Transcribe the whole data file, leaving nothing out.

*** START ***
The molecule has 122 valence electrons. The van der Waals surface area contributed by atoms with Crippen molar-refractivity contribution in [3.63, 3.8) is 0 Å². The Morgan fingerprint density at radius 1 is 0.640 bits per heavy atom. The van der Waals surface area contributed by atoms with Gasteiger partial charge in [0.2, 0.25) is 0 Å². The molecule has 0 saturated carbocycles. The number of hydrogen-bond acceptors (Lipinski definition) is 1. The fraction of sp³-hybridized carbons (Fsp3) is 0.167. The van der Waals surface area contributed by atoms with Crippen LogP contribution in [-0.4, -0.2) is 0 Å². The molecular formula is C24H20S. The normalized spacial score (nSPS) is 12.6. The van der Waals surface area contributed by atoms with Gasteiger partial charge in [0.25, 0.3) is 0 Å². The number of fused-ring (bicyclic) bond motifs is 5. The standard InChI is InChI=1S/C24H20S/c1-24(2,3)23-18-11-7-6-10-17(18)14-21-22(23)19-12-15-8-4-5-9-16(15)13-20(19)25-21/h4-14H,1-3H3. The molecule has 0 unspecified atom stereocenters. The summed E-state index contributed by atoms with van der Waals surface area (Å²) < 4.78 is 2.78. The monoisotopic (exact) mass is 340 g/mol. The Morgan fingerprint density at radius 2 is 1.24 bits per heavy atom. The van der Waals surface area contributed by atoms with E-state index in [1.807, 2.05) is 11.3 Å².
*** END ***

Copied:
The molecule has 122 valence electrons. The van der Waals surface area contributed by atoms with Crippen molar-refractivity contribution in [3.63, 3.8) is 0 Å². The Morgan fingerprint density at radius 1 is 0.640 bits per heavy atom. The van der Waals surface area contributed by atoms with Gasteiger partial charge in [0.2, 0.25) is 0 Å². The molecule has 0 saturated carbocycles. The number of hydrogen-bond acceptors (Lipinski definition) is 1. The fraction of sp³-hybridized carbons (Fsp3) is 0.167. The van der Waals surface area contributed by atoms with Crippen LogP contribution in [-0.4, -0.2) is 0 Å². The molecular formula is C24H20S. The normalized spacial score (nSPS) is 12.6. The van der Waals surface area contributed by atoms with Gasteiger partial charge in [0.25, 0.3) is 0 Å². The number of fused-ring (bicyclic) bond motifs is 5. The standard InChI is InChI=1S/C24H20S/c1-24(2,3)23-18-11-7-6-10-17(18)14-21-22(23)19-12-15-8-4-5-9-16(15)13-20(19)25-21/h4-14H,1-3H3. The molecule has 0 unspecified atom stereocenters. The summed E-state index contributed by atoms with van der Waals surface area (Å²) < 4.78 is 2.78. The monoisotopic (exact) mass is 340 g/mol. The Morgan fingerprint density at radius 2 is 1.24 bits per heavy atom. The van der Waals surface area contributed by atoms with E-state index in [1.807, 2.05) is 11.3 Å².